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Case neck turning questions

bpostbpost Member Posts: 30,811 ✭✭✭
The package from K&M got here in two days. I got the whole shebang. Dial indicator for neck thickness, 6MM mandrel with doughnut cutter (carbide), and a 30 cal mandrel for my 30BR (when I get one!) and my 30-06. It also came with the expandiron for expanding the neck on virgin brass to the proper dimension before turning the neck thickness.

I have been practicing on some Remington 6BR cases to get the feel for things. The Remington brass has a very noticable variance in the neck wall thickness. The Lapua does not, it is almost perfect.

Some questions,

will new brass have to be turned again after a few firings?

is there a critical thickness for the neck wall that should not be reduced? It is running .0011 thick now.

Comments

  • nononsensenononsense Member, Moderator Posts: 10,407 ******
    edited November -1
    bpost1958,

    Congratulation on the new tools!

    will new brass have to be turned again after a few firings?

    No, it's a one time operation. You may have to trim the overall length but you shouldn't have to turn necks more than once.

    is there a critical thickness for the neck wall that should not be reduced?

    I was trying to think of a good smart-aleck remark but I thought better of it. The critical thickness depends on the diameter of the neck area in your chamber. The thickness of the neck, or rather the diameter including a seated bullet needs to be less than the diameter of that neck area in the chamber. That way when the cartridge is fired, the neck material can expand enough to release the bullet. Check with your gunsmith to see what specifications he used to cut the chamber and ask for his recommendations. My chambers are mostly very tight and I turn to a tighter set of specifications.

    Neck tension has an effect on the efficiency of the load and on accuracy. It's a variable that gets used to test performance. More tension may get you better accuracy and a cleaner burn from the powder but with an increase in pressure. Less tension is a balance achieved with care because the pressure goes down and you may get dirty necks and inconsistancy. Check your dies and measure what tension they put on your cases. If you have bushing dies, you just change out the bushing to adjust neck tension.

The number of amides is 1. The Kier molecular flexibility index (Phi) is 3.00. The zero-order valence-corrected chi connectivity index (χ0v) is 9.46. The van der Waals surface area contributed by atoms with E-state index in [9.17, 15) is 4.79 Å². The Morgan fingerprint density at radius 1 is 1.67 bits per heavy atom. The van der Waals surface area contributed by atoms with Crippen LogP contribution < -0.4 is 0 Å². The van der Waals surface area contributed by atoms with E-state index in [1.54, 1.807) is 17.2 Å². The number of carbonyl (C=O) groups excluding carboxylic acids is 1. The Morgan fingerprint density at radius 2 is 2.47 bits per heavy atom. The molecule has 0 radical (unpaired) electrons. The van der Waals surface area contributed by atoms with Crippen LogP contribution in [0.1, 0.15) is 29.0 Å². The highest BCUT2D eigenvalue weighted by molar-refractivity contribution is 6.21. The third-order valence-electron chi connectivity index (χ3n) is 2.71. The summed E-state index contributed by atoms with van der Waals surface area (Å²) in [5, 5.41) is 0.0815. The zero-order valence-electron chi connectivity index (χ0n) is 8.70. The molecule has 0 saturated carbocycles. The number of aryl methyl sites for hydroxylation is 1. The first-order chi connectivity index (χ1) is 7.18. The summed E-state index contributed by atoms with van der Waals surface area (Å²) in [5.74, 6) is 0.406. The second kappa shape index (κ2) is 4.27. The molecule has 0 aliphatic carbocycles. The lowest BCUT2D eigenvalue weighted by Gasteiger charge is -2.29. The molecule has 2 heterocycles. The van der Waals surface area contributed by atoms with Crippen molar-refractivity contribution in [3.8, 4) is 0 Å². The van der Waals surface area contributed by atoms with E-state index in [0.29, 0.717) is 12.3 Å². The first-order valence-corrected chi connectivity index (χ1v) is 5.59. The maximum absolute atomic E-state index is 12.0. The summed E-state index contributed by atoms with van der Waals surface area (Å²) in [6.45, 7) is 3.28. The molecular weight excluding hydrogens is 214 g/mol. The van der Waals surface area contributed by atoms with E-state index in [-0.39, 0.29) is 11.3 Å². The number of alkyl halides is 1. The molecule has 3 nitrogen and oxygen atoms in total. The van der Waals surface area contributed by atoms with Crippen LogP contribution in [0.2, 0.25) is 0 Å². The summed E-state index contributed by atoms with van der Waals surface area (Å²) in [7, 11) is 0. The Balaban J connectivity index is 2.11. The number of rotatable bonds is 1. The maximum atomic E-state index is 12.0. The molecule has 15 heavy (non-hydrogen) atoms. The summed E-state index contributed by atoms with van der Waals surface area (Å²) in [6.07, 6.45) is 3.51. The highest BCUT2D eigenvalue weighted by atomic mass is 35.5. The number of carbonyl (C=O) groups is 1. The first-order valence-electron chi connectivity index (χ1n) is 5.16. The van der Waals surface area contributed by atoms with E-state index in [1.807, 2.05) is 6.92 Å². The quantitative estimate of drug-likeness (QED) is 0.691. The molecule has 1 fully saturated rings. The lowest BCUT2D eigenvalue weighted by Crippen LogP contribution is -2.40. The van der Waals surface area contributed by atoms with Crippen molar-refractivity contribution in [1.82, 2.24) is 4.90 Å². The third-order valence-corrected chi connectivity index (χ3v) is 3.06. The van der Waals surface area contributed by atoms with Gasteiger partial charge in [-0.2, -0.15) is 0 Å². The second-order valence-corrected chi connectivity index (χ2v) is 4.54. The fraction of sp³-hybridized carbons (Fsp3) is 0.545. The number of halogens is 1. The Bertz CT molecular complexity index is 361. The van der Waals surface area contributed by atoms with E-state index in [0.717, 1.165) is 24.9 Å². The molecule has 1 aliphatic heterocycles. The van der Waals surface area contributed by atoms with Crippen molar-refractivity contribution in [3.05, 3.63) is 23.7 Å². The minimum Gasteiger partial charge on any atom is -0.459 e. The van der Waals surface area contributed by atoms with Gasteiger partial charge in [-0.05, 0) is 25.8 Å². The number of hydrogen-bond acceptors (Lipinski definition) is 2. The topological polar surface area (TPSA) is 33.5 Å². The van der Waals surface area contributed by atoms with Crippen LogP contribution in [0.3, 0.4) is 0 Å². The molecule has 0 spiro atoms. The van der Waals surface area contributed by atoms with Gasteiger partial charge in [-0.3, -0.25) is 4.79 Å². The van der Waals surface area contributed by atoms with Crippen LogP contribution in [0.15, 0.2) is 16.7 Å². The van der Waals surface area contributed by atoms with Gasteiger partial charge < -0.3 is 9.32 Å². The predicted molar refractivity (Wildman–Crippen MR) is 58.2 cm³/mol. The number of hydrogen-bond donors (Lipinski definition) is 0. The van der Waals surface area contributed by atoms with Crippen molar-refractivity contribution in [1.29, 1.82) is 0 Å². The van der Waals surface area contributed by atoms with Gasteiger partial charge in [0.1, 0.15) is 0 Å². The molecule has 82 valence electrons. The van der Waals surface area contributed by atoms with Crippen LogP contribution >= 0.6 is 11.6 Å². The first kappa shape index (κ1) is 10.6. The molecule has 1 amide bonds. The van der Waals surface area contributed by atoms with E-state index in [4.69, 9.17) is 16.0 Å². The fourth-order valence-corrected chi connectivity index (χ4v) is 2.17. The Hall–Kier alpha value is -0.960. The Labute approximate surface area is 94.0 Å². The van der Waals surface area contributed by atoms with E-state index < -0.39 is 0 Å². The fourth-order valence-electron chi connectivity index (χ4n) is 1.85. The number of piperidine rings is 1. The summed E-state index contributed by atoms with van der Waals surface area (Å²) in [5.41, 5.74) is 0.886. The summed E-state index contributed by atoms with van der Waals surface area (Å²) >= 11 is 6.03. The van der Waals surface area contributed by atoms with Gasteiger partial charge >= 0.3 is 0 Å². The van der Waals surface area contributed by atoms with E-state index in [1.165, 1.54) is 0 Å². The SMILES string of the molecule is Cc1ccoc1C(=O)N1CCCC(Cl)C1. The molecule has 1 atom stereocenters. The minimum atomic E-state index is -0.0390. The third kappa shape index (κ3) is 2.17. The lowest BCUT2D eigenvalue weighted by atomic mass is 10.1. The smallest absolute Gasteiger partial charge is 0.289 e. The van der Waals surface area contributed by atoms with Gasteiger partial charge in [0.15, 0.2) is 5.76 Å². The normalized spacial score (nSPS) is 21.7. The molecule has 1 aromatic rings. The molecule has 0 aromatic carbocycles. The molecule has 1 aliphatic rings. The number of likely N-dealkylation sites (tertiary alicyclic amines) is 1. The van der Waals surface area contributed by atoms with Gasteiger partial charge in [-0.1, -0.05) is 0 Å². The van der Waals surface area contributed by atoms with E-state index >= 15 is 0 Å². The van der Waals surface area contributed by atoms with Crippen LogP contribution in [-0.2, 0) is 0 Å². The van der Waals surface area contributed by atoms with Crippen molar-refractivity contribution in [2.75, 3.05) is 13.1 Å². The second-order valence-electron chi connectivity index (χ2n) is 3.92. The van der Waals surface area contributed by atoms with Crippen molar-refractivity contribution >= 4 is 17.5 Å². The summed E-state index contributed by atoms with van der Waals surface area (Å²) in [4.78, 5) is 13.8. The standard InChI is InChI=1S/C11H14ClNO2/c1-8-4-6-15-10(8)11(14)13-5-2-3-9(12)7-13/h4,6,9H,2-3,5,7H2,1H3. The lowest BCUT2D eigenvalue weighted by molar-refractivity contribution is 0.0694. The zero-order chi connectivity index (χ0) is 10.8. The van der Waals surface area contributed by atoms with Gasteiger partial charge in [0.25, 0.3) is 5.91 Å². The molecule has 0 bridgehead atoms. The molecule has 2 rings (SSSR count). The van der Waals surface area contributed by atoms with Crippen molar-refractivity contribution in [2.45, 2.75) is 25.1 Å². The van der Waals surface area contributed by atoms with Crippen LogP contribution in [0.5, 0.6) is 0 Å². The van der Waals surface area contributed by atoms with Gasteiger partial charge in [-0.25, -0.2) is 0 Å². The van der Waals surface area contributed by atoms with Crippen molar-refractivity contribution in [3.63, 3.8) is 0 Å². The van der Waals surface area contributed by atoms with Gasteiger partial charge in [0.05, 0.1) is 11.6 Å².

The thinner the necks are turned the less tension they can apply to the bullet. The thinner necks (I mean real thin) will simply come off from the case under higher pressure.

    I have a 22PPC that is 0.0095" per side. One of my 6BR's is 0.011" per side like yours. My 6.5 WSSM is 0.015" per side and that included quite a bit of turning considering that it started at 0.019" per side.

    Best.
  • FrancFFrancF Member, Moderator Posts: 35,274 ******
    edited November -1
    quote:Originally posted by bpost1958


    I have been practicing on some Remington 6BR cases to get the feel for things. The Remington brass has a very noticable variance in the neck wall thickness. The Lapua does not, it is almost perfect.


    [:D][:D][:D]
    forgot to add- as you know, and for the other folks,
    keep that bass to a dedicated gun.
  • JustCJustC Member, Moderator Posts: 16,035 ******
    edited November -1
    boy you done it now, that K&M tool is gonna have you dropping brass shavings all over the house and looking for new loads of brass to work on[:D]

    Great tool. Nononsense has it covered on turning. The bushing dies allow you to change neck tension no matter the neck thickness, but if your neck is a bit large and the brass a bit thin, you will work harden it faster. Get a dimension on your necks from the smith (or a fired case +.001" springback) and then determine how much your necks will expand during firing from the sized position. If it is a large amount, then find thicker brass and turn that down so as to have thicker necks AFTER they are turned. Adjust the bushing size and have at it.

    good luck, post some range results.[8D]
  • mrbrucemrbruce Member Posts: 3,374
    edited November -1
    I have on occasion turned down necks just enought to let the bullet out and no more.
    Even some old stool shooters sized the cases just enough to let the bullet out, and some even to the point of not even sizing them at all, just pop out the primer, pop in a new one, and add powder, and a long seated bullet, and let the throat push the bullet into the case, and fiire away !!!

    When I do it that way SOMETIME the necks will get tight again and I have to recut the necks to get back to the original size. I like them to make a POP sound when a bullet is pulled out of a fired case. Thats cutting kinda close, but I like close.

    The K&M cutter will cut to 1/10th of a .1000

    Nodays I want more neck tension so I quit doing that, but stll now and then I need to cut the necks thickness back again. The brass must flow into the necks to make them do that I would
    think, don't you ?
  • JustCJustC Member, Moderator Posts: 16,035 ******
    edited November -1
    that usually takes place faster on the cases with greater tapers,..right? it is flow from the body I beleive and is something we just have to watch for.
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